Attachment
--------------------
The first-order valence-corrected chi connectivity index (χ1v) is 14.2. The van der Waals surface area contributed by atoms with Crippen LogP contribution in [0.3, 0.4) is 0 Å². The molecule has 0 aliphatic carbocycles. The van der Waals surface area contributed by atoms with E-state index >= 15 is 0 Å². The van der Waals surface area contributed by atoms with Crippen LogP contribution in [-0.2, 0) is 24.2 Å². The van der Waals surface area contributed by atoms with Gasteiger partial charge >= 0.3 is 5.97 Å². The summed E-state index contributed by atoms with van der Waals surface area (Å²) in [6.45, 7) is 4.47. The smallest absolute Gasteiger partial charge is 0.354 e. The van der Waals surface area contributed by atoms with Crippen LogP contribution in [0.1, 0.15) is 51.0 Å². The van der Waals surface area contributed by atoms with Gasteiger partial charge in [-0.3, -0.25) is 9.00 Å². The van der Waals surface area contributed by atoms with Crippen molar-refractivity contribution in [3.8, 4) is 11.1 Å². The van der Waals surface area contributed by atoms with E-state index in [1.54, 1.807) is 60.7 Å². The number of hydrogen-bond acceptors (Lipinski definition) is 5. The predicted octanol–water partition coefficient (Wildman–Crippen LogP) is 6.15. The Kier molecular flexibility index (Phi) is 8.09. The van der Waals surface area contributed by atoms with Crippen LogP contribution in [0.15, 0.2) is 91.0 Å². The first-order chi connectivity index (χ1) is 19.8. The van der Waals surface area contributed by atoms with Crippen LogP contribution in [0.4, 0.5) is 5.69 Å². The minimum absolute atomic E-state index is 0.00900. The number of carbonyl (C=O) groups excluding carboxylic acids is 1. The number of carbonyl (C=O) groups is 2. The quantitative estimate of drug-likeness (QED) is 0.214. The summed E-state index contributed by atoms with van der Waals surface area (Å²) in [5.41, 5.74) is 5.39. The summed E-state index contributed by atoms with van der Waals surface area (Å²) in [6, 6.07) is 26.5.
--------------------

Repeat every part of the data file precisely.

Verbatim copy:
The first-order valence-corrected chi connectivity index (χ1v) is 14.2. The van der Waals surface area contributed by atoms with Crippen LogP contribution in [0.3, 0.4) is 0 Å². The molecule has 0 aliphatic carbocycles. The van der Waals surface area contributed by atoms with E-state index >= 15 is 0 Å². The van der Waals surface area contributed by atoms with Crippen LogP contribution in [-0.2, 0) is 24.2 Å². The van der Waals surface area contributed by atoms with Gasteiger partial charge >= 0.3 is 5.97 Å². The summed E-state index contributed by atoms with van der Waals surface area (Å²) in [6.45, 7) is 4.47. The smallest absolute Gasteiger partial charge is 0.354 e. The van der Waals surface area contributed by atoms with Crippen LogP contribution in [0.1, 0.15) is 51.0 Å². The van der Waals surface area contributed by atoms with Gasteiger partial charge in [-0.3, -0.25) is 9.00 Å². The van der Waals surface area contributed by atoms with Crippen molar-refractivity contribution in [3.8, 4) is 11.1 Å². The van der Waals surface area contributed by atoms with E-state index in [1.54, 1.807) is 60.7 Å². The number of hydrogen-bond acceptors (Lipinski definition) is 5. The predicted octanol–water partition coefficient (Wildman–Crippen LogP) is 6.15. The Kier molecular flexibility index (Phi) is 8.09. The van der Waals surface area contributed by atoms with Crippen LogP contribution in [0.15, 0.2) is 91.0 Å². The first-order chi connectivity index (χ1) is 19.8. The van der Waals surface area contributed by atoms with Crippen LogP contribution in [0.4, 0.5) is 5.69 Å². The minimum absolute atomic E-state index is 0.00900. The number of carbonyl (C=O) groups excluding carboxylic acids is 1. The number of carbonyl (C=O) groups is 2. The quantitative estimate of drug-likeness (QED) is 0.214. The summed E-state index contributed by atoms with van der Waals surface area (Å²) in [5.41, 5.74) is 5.39. The summed E-state index contributed by atoms with van der Waals surface area (Å²) in [6, 6.07) is 26.5.